</jaxb:bindings>

<jaxb:bindings node="//xs:complexType[@name='LocaleType']">
<jaxb:class name="locale" />
</jaxb:bindings>
</jaxb:bindings>


My maven pom.xml file looks like this:

...
<build>
<resources>
<resource>
<directory>${pom.basedir}/src/main/resources</directory>
</resource>
</resources>

<plugins>
<plugin>
<groupId>org.jvnet.jaxb2.maven2</groupId>
<artifactId>maven-jaxb2-plugin</artifactId>
<version>0.13.1</version>
<executions>
<execution>
<goals>
<goal>generate</goal>
</goals>
<configuration>
<specVersion>2.2</specVersion>

<schemaDirectory>src/main/resources</schemaDirectory>
<schemaIncludes>
<schemaInclude>myschema.xsd</schemaInclude>
</schemaIncludes>

<bindingDirectory>src/main/resources</bindingDirectory>
<bindingIncludes>
<bindingInclude>dataschema.xjb</bindingInclude>
</bindingIncludes>

<generateDirectory>${project.build.directory}/generated-sources/jaxb2</generateDirectory>

<extension>true</extension>
<args>
<arg>-Xinheritance</arg>
</args>
<plugins>
<plugin>
<groupId>org.jvnet.jaxb2_commons</groupId>
<artifactId>jaxb2-basics</artifactId>
<version>1.11.1</version>
</plugin>
</plugins>
<!-- Generate lots of output -->
<verbose>true</verbose>
</configuration>
</execution>
</executions>
</plugin>
</plugins>
</build>
...


The following generated classes are outputted by XJC:


  • DelimitedSchema extends Schema

  • FixedWidthSchema extends Schema

  • Locale

  • ObjectFactory

  • SchemaType



The SchemaType class looks like this:

@XmlAccessorType(XmlAccessType.FIELD)
@XmlType(name = "SchemaType", propOrder = { "delimited", "fixedwidth"})
public class SchemaType {
protected DelimitedSchema delimited;
protected FixedWidthSchema fixedwidth;

public DelimitedSchema getDelimited() {
return delimited;
}

public void setDelimited(DelimitedSchema value) {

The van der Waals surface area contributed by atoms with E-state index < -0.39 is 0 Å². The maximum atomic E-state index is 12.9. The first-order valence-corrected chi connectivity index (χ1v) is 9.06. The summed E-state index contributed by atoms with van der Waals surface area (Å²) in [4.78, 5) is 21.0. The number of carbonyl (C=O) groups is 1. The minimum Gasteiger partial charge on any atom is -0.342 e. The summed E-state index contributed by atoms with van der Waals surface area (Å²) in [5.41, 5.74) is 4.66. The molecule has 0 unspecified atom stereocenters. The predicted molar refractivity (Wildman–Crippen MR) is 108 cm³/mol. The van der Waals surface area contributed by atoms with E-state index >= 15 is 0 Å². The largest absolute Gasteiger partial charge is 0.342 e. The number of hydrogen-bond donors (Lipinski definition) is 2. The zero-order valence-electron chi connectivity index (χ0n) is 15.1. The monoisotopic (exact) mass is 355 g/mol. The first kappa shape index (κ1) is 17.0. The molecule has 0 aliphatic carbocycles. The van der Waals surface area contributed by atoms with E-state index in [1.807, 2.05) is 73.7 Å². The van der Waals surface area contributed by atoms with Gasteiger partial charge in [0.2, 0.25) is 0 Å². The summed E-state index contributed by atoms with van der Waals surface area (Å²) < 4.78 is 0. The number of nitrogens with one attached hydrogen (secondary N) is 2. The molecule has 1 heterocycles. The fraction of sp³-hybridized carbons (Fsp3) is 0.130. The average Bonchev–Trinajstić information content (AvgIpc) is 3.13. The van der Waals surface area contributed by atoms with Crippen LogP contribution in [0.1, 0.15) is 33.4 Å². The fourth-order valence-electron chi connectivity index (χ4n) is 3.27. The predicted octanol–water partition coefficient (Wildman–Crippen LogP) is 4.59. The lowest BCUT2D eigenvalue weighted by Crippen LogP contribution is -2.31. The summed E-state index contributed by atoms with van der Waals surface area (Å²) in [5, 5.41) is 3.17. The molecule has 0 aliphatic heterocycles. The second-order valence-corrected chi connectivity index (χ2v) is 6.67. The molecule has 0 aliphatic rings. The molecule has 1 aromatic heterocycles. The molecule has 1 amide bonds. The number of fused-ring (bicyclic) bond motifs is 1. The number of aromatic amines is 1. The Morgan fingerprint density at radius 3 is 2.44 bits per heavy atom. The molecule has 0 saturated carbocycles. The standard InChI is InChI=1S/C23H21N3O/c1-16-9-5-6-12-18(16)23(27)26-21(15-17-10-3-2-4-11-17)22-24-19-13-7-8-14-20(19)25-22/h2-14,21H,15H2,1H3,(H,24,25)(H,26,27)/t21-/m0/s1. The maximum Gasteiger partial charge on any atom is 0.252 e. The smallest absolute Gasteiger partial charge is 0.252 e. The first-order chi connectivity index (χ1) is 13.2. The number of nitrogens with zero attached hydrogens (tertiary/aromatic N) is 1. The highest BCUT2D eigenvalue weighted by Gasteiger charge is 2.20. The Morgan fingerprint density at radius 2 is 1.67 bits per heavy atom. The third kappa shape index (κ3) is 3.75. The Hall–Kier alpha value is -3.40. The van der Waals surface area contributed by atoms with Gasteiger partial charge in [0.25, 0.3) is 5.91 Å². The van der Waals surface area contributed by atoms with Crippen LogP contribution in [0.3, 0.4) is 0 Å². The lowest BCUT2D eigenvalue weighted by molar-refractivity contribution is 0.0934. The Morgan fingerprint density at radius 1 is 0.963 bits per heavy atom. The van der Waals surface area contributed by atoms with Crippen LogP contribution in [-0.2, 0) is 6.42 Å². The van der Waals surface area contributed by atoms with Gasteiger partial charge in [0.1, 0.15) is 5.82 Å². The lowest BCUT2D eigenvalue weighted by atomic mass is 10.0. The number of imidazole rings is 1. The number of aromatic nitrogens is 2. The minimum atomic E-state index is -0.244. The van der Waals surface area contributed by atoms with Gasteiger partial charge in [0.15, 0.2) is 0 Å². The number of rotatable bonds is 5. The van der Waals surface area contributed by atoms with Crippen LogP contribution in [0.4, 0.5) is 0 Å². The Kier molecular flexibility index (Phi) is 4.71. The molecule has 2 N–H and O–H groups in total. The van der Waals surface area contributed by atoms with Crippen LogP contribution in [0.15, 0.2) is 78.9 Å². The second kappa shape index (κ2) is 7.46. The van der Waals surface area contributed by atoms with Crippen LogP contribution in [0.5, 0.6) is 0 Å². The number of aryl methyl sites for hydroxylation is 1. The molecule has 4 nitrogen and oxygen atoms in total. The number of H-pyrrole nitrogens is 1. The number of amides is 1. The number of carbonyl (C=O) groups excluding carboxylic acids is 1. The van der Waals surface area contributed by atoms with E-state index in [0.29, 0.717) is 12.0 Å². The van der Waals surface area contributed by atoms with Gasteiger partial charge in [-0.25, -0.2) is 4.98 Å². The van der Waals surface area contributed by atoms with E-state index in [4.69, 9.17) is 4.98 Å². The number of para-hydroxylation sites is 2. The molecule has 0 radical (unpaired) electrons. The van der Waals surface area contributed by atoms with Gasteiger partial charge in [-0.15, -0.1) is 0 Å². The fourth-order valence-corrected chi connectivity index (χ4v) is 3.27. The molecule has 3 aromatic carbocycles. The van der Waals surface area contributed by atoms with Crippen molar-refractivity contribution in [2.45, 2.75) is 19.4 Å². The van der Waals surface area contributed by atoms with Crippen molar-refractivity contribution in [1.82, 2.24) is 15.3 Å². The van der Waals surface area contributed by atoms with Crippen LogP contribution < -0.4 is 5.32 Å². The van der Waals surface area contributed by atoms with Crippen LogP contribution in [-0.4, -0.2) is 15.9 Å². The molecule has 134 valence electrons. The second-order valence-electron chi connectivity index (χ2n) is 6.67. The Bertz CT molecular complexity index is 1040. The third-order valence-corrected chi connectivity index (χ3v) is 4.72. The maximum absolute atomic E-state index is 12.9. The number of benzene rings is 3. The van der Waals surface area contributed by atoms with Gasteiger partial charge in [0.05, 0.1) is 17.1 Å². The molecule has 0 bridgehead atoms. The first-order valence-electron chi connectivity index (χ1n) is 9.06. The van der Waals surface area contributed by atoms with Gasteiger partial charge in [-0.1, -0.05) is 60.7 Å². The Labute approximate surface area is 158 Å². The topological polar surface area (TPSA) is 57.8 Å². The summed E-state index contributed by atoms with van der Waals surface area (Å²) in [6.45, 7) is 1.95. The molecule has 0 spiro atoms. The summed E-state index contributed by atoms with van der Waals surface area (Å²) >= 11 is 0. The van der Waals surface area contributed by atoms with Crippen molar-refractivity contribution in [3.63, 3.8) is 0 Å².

this.delimited = value;
}

public FixedWidthSchema getFixedwidth() {
return fixedwidth;
}

public void setFixedwidth(FixedWidthSchema value) {
this.fixedwidth = value;
}
}


Now the bad part is, the compiler (XJC) complains over:

[INFO] -------------------------------------------------------------
[ERROR] COMPILATION ERROR :
[INFO] -------------------------------------------------------------
[ERROR] \mylib\target\generated-sources\jaxb2\org\mylib\schema\DelimitedSchema.java:[51,7] error: DelimitedSchema is not abstract and does not override abstract method isFixedWidth() in Schema
[ERROR] \mylib\target\generated-sources\jaxb2\org\mylib\schema\FixedWidthSchema.java:[51,7] error: FixedWidthSchema is not abstract and does not override abstract method isFixedWidth() in Schema
[INFO] 2 errors
[INFO] -------------------------------------------------------------
[INFO] BUILD FAILURE
[INFO] -------------------------------------------------------------


The questions that I am having are:


  1. How do I implement the abstract methods of Schema into the JAXB FixedWidthSchema and DelimitedSchema generated classes using the external binding file in which I implement these methods? I need to put specific code into each abstract method for each genereated class.

  2. How do I integrate the generated SchemaType class into the Schema class? In other words: I want the Schema class to be marshalled/unmarshalled which produce the delimited or fixedwidth tags in the XML file and have the protected members of SchemaType in Schema instead.